Keeping track of time and distance

If you are a stats nut like I am, how do you keep track of your time and distance if you only know one while running? Here is what I do, but I would like to hear suggestions of how others deal with this situation.

Obviously, if you have a GPS watch, then this is not a problem. Maybe if my blogging for dough works out well, I can put one of those on my wish list.

This morning I went running and just wandered around a neighborhood I kind of know. I did not pay a lot of attention to where I was running, I just ran. Then I got to one point in the run and saw a little path into the bushes. I decided to follow that. Afterwards, I wandered through some streets and found a whole new road that has been built since last Saturday morning. This road cuts through a field that had not even previously had a path on it.

I came home and fired up Google Earth. This is how I normally figure out my running distances. But since I don’t really know where I ran during the first part of the run and the second half contained paths and roads that don’t show up in the images, I have to take a guess on my exact distance.

I do know what my time was however. The way I figure my distance from here is that I can guess with Google Earth and get me close to a number. To check it out to see if I am close I go to my running log and grab my average running pace for this year. Though I ran slower this morning than I would on a 3 mile route, I know I was about the same pace as I keep for a normal long run.

This will serve me well when I am in California in 2 weeks. I will be able to run and just keep track of my time. Google Earth does not work on my notebook. I may have access to the web and could figure out the distances by mapping it out on one of the many mapping sites. But since I won’t really know the roads, that may be more difficult. I will be doing well to go out for an hour run and be able to find my way back.

On short runs in California, I will plug in my average pace. On long runs I will put in my average pace. Though the shorter runs will be faster than the average and the longer runs will be slower, it should all average out. (Hmm, maybe that is why it is called an average.) I will use the average from this year since it is a bit faster than my average pace from last year.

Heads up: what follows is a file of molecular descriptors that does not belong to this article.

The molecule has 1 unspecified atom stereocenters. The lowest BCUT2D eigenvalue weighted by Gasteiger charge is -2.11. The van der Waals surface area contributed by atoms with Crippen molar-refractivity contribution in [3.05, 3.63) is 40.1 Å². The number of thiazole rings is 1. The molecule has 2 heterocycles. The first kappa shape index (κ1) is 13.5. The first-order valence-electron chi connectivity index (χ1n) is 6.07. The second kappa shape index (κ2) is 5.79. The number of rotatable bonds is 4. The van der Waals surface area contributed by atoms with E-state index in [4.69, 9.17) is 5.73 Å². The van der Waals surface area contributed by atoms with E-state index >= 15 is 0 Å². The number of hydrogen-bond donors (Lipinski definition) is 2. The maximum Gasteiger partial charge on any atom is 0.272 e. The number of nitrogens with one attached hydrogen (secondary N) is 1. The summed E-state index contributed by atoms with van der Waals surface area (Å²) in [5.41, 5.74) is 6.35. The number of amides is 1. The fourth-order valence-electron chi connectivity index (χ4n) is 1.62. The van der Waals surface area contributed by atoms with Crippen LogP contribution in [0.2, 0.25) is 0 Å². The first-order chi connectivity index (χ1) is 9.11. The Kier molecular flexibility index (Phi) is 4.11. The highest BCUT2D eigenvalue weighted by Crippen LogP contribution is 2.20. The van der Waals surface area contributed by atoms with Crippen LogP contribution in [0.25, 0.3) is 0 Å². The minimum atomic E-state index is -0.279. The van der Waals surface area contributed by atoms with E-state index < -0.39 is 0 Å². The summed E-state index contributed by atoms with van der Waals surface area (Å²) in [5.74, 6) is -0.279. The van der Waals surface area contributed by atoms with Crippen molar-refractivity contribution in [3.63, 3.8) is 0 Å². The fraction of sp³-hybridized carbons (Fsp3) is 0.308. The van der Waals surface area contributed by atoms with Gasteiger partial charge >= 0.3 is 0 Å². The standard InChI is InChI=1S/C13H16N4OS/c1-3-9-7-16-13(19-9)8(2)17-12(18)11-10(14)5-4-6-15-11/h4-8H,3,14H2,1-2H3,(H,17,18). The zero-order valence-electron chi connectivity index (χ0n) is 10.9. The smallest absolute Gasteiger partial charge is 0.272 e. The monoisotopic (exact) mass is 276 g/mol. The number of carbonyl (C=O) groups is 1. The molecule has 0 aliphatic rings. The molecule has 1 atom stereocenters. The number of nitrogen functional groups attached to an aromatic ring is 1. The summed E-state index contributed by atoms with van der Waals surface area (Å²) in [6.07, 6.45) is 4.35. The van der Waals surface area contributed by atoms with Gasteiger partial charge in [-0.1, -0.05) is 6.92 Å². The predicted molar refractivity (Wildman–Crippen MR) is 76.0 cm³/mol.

If, for some reason, I know the distance and not the time, I could work in the opposite direction.

What do you do? Do you even keep records on every run? I keep track of distance, time, temp, weight and shoes. I also jot down any significant notes from the run.

2 thoughts on “Keeping track of time and distance”

  1. I typically use gmap-pedometer.com if I am on a new run. Sometimes, I will just time a section of what I run that I can either map in the future, or a distance that I know to calculate an estimated pace. I then take that pace and figure out a distance that seems reasonable and go with that. I don’t beat myself up for accuracy… it’s not rocket science.

    I keep track of all my runs, typically location (route), mileage and shoes at the minimum.

  2. Gmap Pedometer does not have street level info for my area. But I hear it is a great site for getting maps.

    I try to assure myself that over the long run (pun intended) the numbers will average out to about right. I sometimes get too focused on the details.

    I try to vary my runs so much, that I don’t really have any set routes except my 5K route that I always keep handy for just running when I know I only have 30 minutes. Other than that, I usually just run for the time I have available or until I get tired of running. Then I calculate everything out when I get home. My speed workouts are at a track. I really don’t keep track of exact mileage on those. I just track my warm up and cool down. Then the speed repeats are not enough distance over the course of the week to change the numbers much.

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